Want some simple ways using diet, exercise, sleep, stress management and sex to revitalize your life now and for the vital years on the horizon? Dr. Roizen has them... in his new book, This Is Your Do-Over, he explains how to reverse your mistakes, optimize your health, and live a life filled with energy and happiness. After all, nobody is too old, too out of shape, or too unhealthy to start their Do-Over today.
Dr. Roizen's Do-Over Tip for the Week: Love the Foods You Wish You Did
You know that double fudge caramel ice cream you’ll tearfully refuse on Monday and then eat a full pint of on Tuesday? Or that jumbo 20-serving bag of popcorn that you might maybe sometimes accidentally eat in one sitting, but only because you skipped lunch and picked at a tiny teeny yogurt cup for breakfast? This is your opportunity to retire those moments: consider yourself released from the torture of deprivation. (And please make sure you eat both breakfast and lunch!)
You might be thinking to yourself, this sounds suspicious… we are talking about giving up our most favorite fatal foods, right? But bear with me.
And seriously, this will only work if you make sure not to starve yourself. Not only does skipping meals strongly promote overeating later on as our bodies crave energy-dense and often non-nutritious foods, but it also causes your body to shut down into starvation mode, clinging for dear life to any fat it’s got. Just say no to starving yourself. It also makes you sad. Don’t do it.
The reason why we’re drawn to fat and sugar -- particularly when we’re starved -- is because they’re a) addictive and b) flavorful. So, part of the trick of making flavorful foods out of snacks less sexy than cronuts is to find great tasting herbs and spices and to have them ready at hand when you need them. You can do it for anything. Cinnamon and nutmeg for sweets. Garlic, rosemary, coriander, and turmeric for chicken, fish, and vegetables. The possibilities are endless.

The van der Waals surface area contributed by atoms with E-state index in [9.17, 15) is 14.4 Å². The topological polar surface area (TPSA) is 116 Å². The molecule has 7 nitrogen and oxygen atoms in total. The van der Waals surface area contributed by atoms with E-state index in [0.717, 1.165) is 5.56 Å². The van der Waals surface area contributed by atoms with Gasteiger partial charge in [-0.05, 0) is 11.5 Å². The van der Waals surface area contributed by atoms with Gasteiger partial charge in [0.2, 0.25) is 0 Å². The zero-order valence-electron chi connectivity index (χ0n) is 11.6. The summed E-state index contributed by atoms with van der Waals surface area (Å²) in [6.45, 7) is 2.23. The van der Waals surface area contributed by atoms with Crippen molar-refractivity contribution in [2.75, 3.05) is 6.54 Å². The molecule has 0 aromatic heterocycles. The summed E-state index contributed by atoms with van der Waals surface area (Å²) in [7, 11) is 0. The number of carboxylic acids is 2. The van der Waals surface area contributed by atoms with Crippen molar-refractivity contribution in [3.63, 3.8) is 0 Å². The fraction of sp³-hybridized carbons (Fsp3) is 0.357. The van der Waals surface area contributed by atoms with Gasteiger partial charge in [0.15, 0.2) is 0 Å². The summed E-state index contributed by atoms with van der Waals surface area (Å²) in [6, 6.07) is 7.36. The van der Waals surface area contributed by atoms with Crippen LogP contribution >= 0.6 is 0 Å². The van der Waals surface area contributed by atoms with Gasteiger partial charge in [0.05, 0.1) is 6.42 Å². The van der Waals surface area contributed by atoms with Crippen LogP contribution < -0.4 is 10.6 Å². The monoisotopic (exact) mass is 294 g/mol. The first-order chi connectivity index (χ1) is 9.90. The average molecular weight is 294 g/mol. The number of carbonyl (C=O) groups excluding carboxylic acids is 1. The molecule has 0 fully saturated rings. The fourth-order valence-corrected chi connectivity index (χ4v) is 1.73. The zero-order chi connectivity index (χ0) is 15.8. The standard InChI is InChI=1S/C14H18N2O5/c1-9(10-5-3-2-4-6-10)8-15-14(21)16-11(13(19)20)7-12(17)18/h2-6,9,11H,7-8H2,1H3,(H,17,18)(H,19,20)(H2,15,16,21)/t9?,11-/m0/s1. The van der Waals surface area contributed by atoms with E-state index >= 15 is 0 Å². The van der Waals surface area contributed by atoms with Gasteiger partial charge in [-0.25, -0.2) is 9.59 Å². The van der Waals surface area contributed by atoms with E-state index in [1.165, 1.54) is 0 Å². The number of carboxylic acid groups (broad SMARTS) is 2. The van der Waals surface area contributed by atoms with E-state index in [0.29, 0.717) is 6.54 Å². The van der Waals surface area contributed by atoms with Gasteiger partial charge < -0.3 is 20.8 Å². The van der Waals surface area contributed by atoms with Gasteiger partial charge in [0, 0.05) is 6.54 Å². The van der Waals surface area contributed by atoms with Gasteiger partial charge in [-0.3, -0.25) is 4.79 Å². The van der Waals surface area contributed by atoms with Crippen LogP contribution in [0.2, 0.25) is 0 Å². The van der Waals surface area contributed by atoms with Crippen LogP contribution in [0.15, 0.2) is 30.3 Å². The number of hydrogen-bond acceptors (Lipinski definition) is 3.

But, you have to be willing to experiment with new recipes. Have tasting parties and learn which friends have tastes like yours. Satisfying your taste buds in this way helps extinguish the demons that are tempting you. Even salt is a great choice. Except for the mere 0.33 percent of Americans who have salt-sensitive hypertension, there’s nothing to worry about. If your blood pressure is about the ideal (115/75) with or without medications, and stays there when you have some salt, then you’re safe to add a little salt to your foods (people with salt-sensitive high blood pressure have major changes in their blood pressure with salt).
But let’s get back to the task at hand: right now, whip out a piece of paper and write down your top five (or as many as appropriate) food weaknesses. Next to each one of these foods, write down one thing that you can do (or eat) to substitute eating them if you feel a binge coming on. It can be substituting a healthy food like roasted asparagus with rosemary for French fries, or munching sea salted homemade carrots with pure ground peanut butter instead of chips (the peanut butter should have no more ingredients than ground peanuts and salt).
Instead of a food substitution, you can also choose an active behavior such as stretching or walking when you know you probably don’t need to snack. It can be anything. The key here is that you want to come up with contingency plans. Once those plans are in place, it’s much easier to avoid temptation knowing that you have an alternative to frenzied low-blood-sugar-induced dives into the Nutella jar.
Thanks for reading,
Mike Roizen MD, FACP (AKA The Enforcer)